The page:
Oahu honeybees imperiled
By Jan TenBruggencate
Advertiser Science Writer
By Jan TenBruggencate
Beekeepers and farmers across the state are fearful the tiny varroa mite, which is infesting bee hives in all parts of O'ahu, may kill off as many as nine out of 10 of wild hives on the island.
It has a potentially huge impact on some agricultural crops that depend on bees for pollination, and also will affect many backyard trees and gardens.
The state is launching an aggressive campaign to prevent the spread of the mites beyond O'ahu, and in particular to keep them off the Big Island, the heart of the state's bee industry.
Varroa mites are tiny sucking creatures that feed on the blood of bees. Bees can survive the low-population early invasion, but as the mites reproduce and more and more of them attack individual larvae, pupae and adult bees, the bees and hives are weakened. Some bees become deformed.
Because bees have been present on the Islands for so long, researchers aren't certain what agriculture would be like without them, said Carl Evensen, an extension specialist with the College of Tropical Agriculture and Human Resources.
"I think we can assume that this (mite infestation) could be serious, but I don't think we know how bad it will be," Evensen said.
On the Mainland, wild hives in infested areas have declined by 90 percent.
The mites were first identified here in April, but it appears they have been on the island unnoticed for months and perhaps years.
The potential negative effects begin with the honey business, whose statewide value is about $1.5 million annually. On top of that, beekeepers make millions of dollars selling healthy queen bees to the Mainland for use in starting new hives. That business is successful largely because Hawaiian beekeepers can guarantee they will deliver pest-free queens.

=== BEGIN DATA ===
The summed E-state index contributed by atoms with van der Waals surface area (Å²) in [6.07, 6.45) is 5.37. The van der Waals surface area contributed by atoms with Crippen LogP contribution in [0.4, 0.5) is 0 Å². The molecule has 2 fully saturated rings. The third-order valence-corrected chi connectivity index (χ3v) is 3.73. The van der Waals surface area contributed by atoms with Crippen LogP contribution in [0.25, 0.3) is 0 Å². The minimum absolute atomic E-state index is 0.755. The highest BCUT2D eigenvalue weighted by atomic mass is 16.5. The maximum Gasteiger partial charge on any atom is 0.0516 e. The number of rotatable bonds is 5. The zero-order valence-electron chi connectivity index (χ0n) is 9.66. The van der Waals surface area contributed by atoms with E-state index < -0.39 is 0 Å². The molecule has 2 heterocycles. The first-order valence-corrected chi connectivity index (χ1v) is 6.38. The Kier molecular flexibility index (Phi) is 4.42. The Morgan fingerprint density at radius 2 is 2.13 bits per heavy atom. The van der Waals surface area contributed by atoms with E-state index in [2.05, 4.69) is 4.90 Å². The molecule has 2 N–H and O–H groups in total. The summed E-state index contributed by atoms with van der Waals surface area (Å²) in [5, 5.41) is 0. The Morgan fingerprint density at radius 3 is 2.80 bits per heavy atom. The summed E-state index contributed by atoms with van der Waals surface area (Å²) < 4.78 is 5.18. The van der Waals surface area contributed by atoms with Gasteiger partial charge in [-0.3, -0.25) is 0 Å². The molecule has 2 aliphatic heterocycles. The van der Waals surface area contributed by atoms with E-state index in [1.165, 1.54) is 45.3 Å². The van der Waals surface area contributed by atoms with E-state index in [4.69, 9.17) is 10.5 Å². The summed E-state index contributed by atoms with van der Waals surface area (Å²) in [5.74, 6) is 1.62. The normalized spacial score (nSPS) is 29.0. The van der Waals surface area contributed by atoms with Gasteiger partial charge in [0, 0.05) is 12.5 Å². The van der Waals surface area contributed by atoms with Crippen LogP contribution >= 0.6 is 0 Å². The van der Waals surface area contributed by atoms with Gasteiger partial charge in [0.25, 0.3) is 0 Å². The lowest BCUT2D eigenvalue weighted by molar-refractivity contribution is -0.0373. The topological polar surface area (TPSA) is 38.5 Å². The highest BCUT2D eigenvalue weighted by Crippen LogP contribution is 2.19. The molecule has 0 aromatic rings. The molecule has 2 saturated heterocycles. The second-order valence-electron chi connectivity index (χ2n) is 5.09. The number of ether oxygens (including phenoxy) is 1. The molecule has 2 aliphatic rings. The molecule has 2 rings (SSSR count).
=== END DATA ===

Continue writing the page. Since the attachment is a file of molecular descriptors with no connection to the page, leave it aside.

But the value of bees to crops outpaces the honey and queen business. State agriculture officials estimate the figure on O'ahu agriculture at between $10 million and $15 million; statewide it's close to $50 million.
Honeybees will celebrate their 150th anniversary in the Hawaiian Islands this year. After several failed attempts, successful hives arrived in 1857.
The mites' voracious appetite for bees also will affect other crops. Macadamia, lychee and rambutan trees, all of which depend heavily on bees for pollination, no longer will be producing bumper crops without bees, said Mike Nagao, horticulturist with the University of Hawai'i's College of Tropical Agriculture and Human Resources.
Some varieties of citrus — notably pomelo — are expected to be hurt as well, he said.
And many non-tree crops are affected. O'ahu has 600 acres planted in cucumbers and watermelons alone — which depend on bees as key pollinators. Their production likely will be way down without plentiful bees.
BIG ISLAND UNEASY
Big Island farmers and beekeepers are watching O'ahu's situation closely, and they are worried.
"If the mite gets here, we don't have organic honey anymore (since pesticides may be needed to control the mites). In terms of the queen operation, I don't know what we'd do," said Janice Horton, vice president of Hawaiian Queen, which markets queen bees to Mainland beekeepers.
"I think it goes way beyond the bees," said Ole Fulks, president of the Big Island Beekeepers Association. "It's a major threat to agriculture throughout Hawai'i. There won't be many feral (wild) hives, and the major crops are dependent on feral bees."
"It would be a disaster if that mite got over here. This is an agricultural island," said David Rietow, president of the Hawai'i Macadamia Nut Association. "In macadamia nuts, bees are a just-in-case pollinator.
"I think if the bees all died off, we'd still have a crop, but I don't know how much it would drop. We need all the bees we can get."
Nagao said that bees may be far more important to macadamia nuts than some farmers know. He said macadamia nut trees will set some fruit without bees, but they need cross-pollination with different varieties for a strong fruit set, and bees are the best way to get that.
Most of the state's coffee industry is self-pollinated, but bees help, said Roger Kaiwi-Machen, vice-president of the Hawai'i Coffee Association and operator of Captain Cook Coffee Co.
"If there's no bees here, it will slow down our pollination. We see thousands of bees on our flowers," Kaiwi-Machen said.